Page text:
Mon, 30 Mar 2009
For most of the 11 million registered individual taxpayers, filing the 2008 income tax returns before the midnight deadline on Tuesday could be their first experience.

Understandably, tax offices in major cities have been unusually busy, especially over the past few weeks, in coaching first-time filers on how to fill out the tax forms and assess and pay all their due taxes.

It is a good coincidence that the hectic activities at tax offices have taken place amid the hurly-burly of political campaigns for the April 9 legislative election.

Because there is indeed a close relationship between taxation and democracy.

As American political thinker Harry L. Hopkins, the architect of the US New Deal for coping with the Great Depression of the 1930s, once said “we shall tax and tax, spend and spend and elect and elect.”

The rationale is that there is no taxation without representation as citizens demand something either in the form of public services or stronger say in political decisions on resource allocation in return for increased taxation.

As the government dependence on tax receipts from the people has increased, so has the interaction between the state and society, forcing the government to be more responsible to its citizens.

This development will exert a political impact as more and more people will see themselves not merely as citizens or ” governed people” but as taxpayers who pay the government and its personnel.

Further down the road, this also requires civil servants to change their mindset from being the ones who regard themselves as the dispensers of free public services to being those responsible for serving the ones who pay for the government operations.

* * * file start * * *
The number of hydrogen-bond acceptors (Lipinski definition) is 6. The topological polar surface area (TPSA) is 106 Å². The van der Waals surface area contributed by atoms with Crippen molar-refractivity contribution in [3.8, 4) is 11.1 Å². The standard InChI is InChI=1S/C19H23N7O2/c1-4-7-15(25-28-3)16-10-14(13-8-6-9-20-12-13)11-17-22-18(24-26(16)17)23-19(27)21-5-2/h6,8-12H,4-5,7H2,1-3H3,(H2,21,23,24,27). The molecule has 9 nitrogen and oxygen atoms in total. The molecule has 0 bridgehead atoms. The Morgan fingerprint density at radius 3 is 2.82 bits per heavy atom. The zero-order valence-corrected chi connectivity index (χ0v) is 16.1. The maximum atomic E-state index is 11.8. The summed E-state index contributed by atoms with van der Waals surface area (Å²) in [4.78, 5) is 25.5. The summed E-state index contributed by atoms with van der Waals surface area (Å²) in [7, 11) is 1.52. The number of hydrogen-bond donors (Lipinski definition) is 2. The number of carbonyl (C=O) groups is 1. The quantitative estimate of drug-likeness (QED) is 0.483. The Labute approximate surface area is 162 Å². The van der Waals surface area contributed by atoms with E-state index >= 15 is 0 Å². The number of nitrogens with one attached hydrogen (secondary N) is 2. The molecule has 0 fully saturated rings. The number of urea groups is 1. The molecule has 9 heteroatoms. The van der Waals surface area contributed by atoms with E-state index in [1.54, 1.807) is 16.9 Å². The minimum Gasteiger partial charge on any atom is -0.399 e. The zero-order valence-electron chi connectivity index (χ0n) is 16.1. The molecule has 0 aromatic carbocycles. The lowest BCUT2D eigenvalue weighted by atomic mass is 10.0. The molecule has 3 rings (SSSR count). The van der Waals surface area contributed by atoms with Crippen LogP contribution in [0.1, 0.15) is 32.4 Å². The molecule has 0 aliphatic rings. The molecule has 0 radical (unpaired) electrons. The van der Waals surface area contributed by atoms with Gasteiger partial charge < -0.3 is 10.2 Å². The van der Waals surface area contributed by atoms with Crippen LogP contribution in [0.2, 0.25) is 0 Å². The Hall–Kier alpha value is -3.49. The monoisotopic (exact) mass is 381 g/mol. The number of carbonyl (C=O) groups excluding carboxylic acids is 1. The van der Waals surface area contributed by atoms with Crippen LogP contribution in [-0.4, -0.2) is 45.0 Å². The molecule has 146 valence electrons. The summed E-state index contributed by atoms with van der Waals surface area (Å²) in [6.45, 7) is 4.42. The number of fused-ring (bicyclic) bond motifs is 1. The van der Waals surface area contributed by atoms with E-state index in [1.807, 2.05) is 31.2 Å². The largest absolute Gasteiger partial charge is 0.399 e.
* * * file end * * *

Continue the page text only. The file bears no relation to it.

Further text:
As of last year, only about 2.5 million individual taxpayers regularly filed their annual income tax returns. But concerted campaigns by the taxation directorate general and generous incentives offered to registered taxpayers have succeeded in attracting almost 10 million voluntary taxpayer registrations.

Government regulations have created so many disadvantages for individuals without taxpayer cards that unregistered taxpayers will find it extremely difficult or much more costly to do business transactions such as buying cars, properties or getting bank loans.

Millions more will voluntarily register for taxpayer identification cards.

However, taxpayer registration is only the first step toward tax compliance. And we should magnanimously admit that tax evasion is quite pervasive in Indonesia, as evidenced by its low tax ratio total tax receipts against gross domestic product of only 13 percent, compared to more than 20 percent in many other ASEAN countries.

At the end of the day, the incidence of tax compliance will depend not only on the cost or the chance of people being caught for tax evasion but also, and more importantly, on voluntary tax compliance. The tax directorate general will never have enough auditors to thoroughly assess tax returns filed by so large a number of taxpayers.

But voluntary tax compliance, which is prompted by the willingness of people to pay taxes not by repressive law enforcement is also influenced by the public’s perception of the integrity of tax officials, the efficiency of tax administration and the government’s credibility in general.

A high degree of voluntary tax compliance thus requires the combination of strong law enforcement, a climate of mutual trust between taxpayers and tax officials and the public’s positive perception of the government.

Herein lies the crucial importance of the anticorruption drive.



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